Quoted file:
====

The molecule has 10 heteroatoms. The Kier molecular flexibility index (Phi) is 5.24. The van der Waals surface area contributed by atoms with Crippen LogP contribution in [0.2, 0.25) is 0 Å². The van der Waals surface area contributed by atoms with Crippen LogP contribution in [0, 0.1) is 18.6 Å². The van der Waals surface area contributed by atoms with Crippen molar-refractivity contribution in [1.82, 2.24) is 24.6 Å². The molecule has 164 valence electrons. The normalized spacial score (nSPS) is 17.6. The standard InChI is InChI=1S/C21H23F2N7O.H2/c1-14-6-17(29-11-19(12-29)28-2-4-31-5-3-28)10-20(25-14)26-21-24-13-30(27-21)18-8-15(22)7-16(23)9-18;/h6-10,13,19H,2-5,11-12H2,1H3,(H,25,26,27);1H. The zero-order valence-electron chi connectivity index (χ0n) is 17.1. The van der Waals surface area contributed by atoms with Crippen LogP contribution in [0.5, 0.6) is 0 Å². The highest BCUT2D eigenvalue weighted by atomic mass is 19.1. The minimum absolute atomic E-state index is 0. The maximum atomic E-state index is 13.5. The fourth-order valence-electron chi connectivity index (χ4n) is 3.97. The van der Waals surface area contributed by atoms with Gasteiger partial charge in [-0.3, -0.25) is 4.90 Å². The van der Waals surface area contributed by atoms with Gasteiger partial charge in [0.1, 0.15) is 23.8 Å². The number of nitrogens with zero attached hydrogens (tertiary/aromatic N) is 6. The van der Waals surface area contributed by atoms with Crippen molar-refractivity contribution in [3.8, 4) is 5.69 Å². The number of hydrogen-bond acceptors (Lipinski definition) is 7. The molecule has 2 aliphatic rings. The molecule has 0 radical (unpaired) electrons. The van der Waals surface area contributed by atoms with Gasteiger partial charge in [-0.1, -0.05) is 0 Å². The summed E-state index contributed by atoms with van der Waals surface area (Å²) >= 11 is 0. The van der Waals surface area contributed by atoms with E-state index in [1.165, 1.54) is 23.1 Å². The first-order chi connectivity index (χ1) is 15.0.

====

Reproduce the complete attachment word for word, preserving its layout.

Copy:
The molecule has 10 heteroatoms. The Kier molecular flexibility index (Phi) is 5.24. The van der Waals surface area contributed by atoms with Crippen LogP contribution in [0.2, 0.25) is 0 Å². The van der Waals surface area contributed by atoms with Crippen LogP contribution in [0, 0.1) is 18.6 Å². The van der Waals surface area contributed by atoms with Crippen molar-refractivity contribution in [1.82, 2.24) is 24.6 Å². The molecule has 164 valence electrons. The normalized spacial score (nSPS) is 17.6. The standard InChI is InChI=1S/C21H23F2N7O.H2/c1-14-6-17(29-11-19(12-29)28-2-4-31-5-3-28)10-20(25-14)26-21-24-13-30(27-21)18-8-15(22)7-16(23)9-18;/h6-10,13,19H,2-5,11-12H2,1H3,(H,25,26,27);1H. The zero-order valence-electron chi connectivity index (χ0n) is 17.1. The van der Waals surface area contributed by atoms with Crippen LogP contribution in [0.5, 0.6) is 0 Å². The highest BCUT2D eigenvalue weighted by atomic mass is 19.1. The minimum absolute atomic E-state index is 0. The maximum atomic E-state index is 13.5. The fourth-order valence-electron chi connectivity index (χ4n) is 3.97. The van der Waals surface area contributed by atoms with Gasteiger partial charge in [-0.3, -0.25) is 4.90 Å². The van der Waals surface area contributed by atoms with Gasteiger partial charge in [0.1, 0.15) is 23.8 Å². The number of nitrogens with zero attached hydrogens (tertiary/aromatic N) is 6. The van der Waals surface area contributed by atoms with Crippen molar-refractivity contribution in [3.8, 4) is 5.69 Å². The number of hydrogen-bond acceptors (Lipinski definition) is 7. The molecule has 2 aliphatic rings. The molecule has 0 radical (unpaired) electrons. The van der Waals surface area contributed by atoms with Gasteiger partial charge in [-0.1, -0.05) is 0 Å². The summed E-state index contributed by atoms with van der Waals surface area (Å²) >= 11 is 0. The van der Waals surface area contributed by atoms with E-state index in [1.165, 1.54) is 23.1 Å². The first-order chi connectivity index (χ1) is 15.0.